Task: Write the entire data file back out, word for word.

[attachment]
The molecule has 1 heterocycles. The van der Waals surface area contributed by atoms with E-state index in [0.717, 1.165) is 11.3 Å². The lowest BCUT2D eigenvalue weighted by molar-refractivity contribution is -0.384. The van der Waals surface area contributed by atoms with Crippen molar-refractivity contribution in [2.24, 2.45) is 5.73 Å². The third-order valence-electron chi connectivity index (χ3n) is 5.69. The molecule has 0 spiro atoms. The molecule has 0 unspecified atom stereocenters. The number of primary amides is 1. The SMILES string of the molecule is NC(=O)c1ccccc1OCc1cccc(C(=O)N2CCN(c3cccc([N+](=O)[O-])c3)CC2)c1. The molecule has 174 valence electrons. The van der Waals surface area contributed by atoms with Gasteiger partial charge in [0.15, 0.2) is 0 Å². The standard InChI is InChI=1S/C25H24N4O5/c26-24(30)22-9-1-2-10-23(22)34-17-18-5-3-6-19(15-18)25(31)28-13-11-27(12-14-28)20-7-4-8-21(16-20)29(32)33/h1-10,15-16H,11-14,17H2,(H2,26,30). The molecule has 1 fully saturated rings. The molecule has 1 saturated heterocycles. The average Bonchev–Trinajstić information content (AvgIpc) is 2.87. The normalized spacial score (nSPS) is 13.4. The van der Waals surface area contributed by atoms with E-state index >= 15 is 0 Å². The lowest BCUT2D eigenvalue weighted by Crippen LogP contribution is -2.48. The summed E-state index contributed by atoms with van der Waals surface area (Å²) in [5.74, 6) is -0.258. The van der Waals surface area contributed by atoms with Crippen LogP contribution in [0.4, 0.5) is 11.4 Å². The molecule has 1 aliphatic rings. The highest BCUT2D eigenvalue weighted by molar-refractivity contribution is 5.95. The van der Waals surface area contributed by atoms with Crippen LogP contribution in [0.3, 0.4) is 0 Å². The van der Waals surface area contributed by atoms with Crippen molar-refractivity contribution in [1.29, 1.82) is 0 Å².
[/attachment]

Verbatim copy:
The molecule has 1 heterocycles. The van der Waals surface area contributed by atoms with E-state index in [0.717, 1.165) is 11.3 Å². The lowest BCUT2D eigenvalue weighted by molar-refractivity contribution is -0.384. The van der Waals surface area contributed by atoms with Crippen molar-refractivity contribution in [2.24, 2.45) is 5.73 Å². The third-order valence-electron chi connectivity index (χ3n) is 5.69. The molecule has 0 spiro atoms. The molecule has 0 unspecified atom stereocenters. The number of primary amides is 1. The SMILES string of the molecule is NC(=O)c1ccccc1OCc1cccc(C(=O)N2CCN(c3cccc([N+](=O)[O-])c3)CC2)c1. The molecule has 174 valence electrons. The van der Waals surface area contributed by atoms with Gasteiger partial charge in [0.15, 0.2) is 0 Å². The standard InChI is InChI=1S/C25H24N4O5/c26-24(30)22-9-1-2-10-23(22)34-17-18-5-3-6-19(15-18)25(31)28-13-11-27(12-14-28)20-7-4-8-21(16-20)29(32)33/h1-10,15-16H,11-14,17H2,(H2,26,30). The molecule has 1 fully saturated rings. The molecule has 1 saturated heterocycles. The average Bonchev–Trinajstić information content (AvgIpc) is 2.87. The normalized spacial score (nSPS) is 13.4. The van der Waals surface area contributed by atoms with E-state index >= 15 is 0 Å². The lowest BCUT2D eigenvalue weighted by Crippen LogP contribution is -2.48. The summed E-state index contributed by atoms with van der Waals surface area (Å²) in [5.74, 6) is -0.258. The van der Waals surface area contributed by atoms with Crippen LogP contribution in [0.4, 0.5) is 11.4 Å². The molecule has 1 aliphatic rings. The highest BCUT2D eigenvalue weighted by molar-refractivity contribution is 5.95. The van der Waals surface area contributed by atoms with Crippen LogP contribution in [0.3, 0.4) is 0 Å². The van der Waals surface area contributed by atoms with Crippen molar-refractivity contribution in [1.29, 1.82) is 0 Å².